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Front. Endocrinol., 18 June 2021 | https://doi.org/10.3389/fendo.2021.690484

Molecular Insulin Actions Are Sexually Dimorphic in Lipid Metabolism

  • 1Neurosciences Division, Department of Cognitive Neuroscience, Instituto de Fisiología Celular, Universidad Nacional Autónoma de México, Ciudad de México, Mexico
  • 2Department of Embryology and Genetics, Facultad de Medicina, Universidad Nacional Autónoma de México, Ciudad de México, Mexico

The increment in energy-dense food and low physical activity has contributed to the current obesity pandemic, which is more prevalent in women than in men. Insulin is an anabolic hormone that regulates the metabolism of lipids, carbohydrates, and proteins in adipose tissue, liver, and skeletal muscle. During obesity, nutrient storage capacity is dysregulated due to a reduced insulin action on its target organs, producing insulin resistance, an early marker of metabolic dysfunction. Insulin resistance in adipose tissue is central in metabolic diseases due to the critical role that this tissue plays in energy homeostasis. We focused on sexual dimorphism on the molecular mechanisms of insulin actions and their relationship with the physiology and pathophysiology of adipose tissue. Until recently, most of the physiological and pharmacological studies were done in males without considering sexual dimorphism, which is relevant. There is ample clinical and epidemiological evidence of its contribution to the establishment and progression of metabolic diseases. Sexual dimorphism is a critical and often overlooked factor that should be considered in design of sex-targeted therapeutic strategies and public health policies to address obesity and diabetes.

Introduction

One of the complex problems in modern society is that the availability of energy-dense food has led to an imbalance between the calories consumed and burned. A sedentary lifestyle has induced this imbalance. These factors undoubtedly have contributed to the recent obesity and diabetes pandemic and the increase in cardiovascular diseases. On the other hand, sexual dimorphism relies on morphological and biological disparities that influence physiological or pathophysiological processes in males and females (1).

Epidemiological data reveal differences in the incidence and prevalence among men and women of overweight, obesity, metabolic syndrome, and as a consequence, type-2 diabetes mellitus (T2DM) and cardiovascular diseases (CVDs). Furthermore, clinical and experimental evidence of sex-specific components in the development of these diseases supports these facts (2). However, the genetics and molecular mechanisms underlying these different responses are not entirely clear.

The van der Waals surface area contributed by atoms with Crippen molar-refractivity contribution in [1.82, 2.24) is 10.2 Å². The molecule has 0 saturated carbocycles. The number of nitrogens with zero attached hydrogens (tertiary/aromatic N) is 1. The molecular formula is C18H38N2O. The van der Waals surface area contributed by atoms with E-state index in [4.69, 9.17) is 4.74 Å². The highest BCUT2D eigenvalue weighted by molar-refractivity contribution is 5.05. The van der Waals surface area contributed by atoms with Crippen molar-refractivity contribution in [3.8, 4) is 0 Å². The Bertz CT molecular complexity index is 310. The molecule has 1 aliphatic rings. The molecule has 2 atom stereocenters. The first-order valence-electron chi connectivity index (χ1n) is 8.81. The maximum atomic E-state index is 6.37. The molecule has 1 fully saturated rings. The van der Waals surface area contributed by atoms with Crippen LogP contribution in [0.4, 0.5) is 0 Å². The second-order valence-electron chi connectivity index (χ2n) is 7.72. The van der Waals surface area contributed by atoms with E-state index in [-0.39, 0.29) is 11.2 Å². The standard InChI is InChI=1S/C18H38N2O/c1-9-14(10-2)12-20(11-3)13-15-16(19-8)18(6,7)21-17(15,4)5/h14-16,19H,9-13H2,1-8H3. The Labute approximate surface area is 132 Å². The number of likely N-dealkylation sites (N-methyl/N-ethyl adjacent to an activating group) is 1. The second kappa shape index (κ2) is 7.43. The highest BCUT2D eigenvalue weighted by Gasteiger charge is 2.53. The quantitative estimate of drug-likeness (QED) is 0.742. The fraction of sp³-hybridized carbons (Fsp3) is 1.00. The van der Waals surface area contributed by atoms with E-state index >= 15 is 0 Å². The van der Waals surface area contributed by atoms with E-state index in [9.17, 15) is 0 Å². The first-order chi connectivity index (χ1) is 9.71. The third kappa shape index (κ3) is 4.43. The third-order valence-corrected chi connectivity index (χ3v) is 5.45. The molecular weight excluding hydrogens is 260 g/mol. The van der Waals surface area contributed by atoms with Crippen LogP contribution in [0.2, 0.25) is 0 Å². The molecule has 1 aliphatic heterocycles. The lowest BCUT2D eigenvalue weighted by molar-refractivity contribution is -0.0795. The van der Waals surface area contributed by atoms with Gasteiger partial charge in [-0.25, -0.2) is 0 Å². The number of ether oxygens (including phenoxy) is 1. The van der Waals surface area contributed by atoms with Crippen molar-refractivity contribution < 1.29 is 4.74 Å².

Adipose tissue plays a central role in regulating insulin sensitivity and glucose homeostasis (3, 4). Insulin resistance is a diminished ability of cells to respond to the physiological actions of insulin. It is a well-known risk factor the establishment and progression of T2DM and CVDs (5). This work aims to analyze the sex-specific mechanisms of the regulation of adipose tissue function by insulin to gain a better insight into the molecular mechanisms associated with developing metabolic diseases.

We will first address the insulin actions and signaling pathway and sexual dimorphism of insulin actions on gonadal development. Next, we will review the current knowledge of sex differences in adipose tissue physiology, highlighting the role of estrogens in lipid metabolism and their relationship with insulin secretion by pancreatic beta-cells. Finally, we will explore adipose dysfunction in both sexes, specifically in obesity, inflammation, and dyslipidemia. We will center on some proteins of insulin signaling identified to show sexual dimorphism.

Metabolic Insulin Actions and Signaling Pathway

The metabolic actions of insulin are of great importance for energy homeostasis in the organism´s function. All the tissues express insulin receptors; however, metabolic actions of insulin are more understood in the liver, adipose tissue, and skeletal muscle. In these organs, insulin regulates glucose homeostasis through the balance between storage and mobilization of energy reserves during the feeding and fasting states (6).

Insulin promotes protein and lipid synthesis and the storage of glucose as glycogen in muscles and the liver. In skeletal muscle and adipose tissue, insulin regulates glucose uptake through of the translocation of glucose transporter type 4 (GLUT4) from an intracellular pool to the plasma membrane. Besides, in adipose tissue, insulin promotes lipogenesis and inhibits lipolysis. In the liver, insulin also suppresses the production of glucose and promotes de novo fatty acid synthesis. Thus, insulin regulates the concentration of glucose and fatty acids in circulation. In these and other tissues, insulin also regulates gene expression and division, survival, and cell growth (7).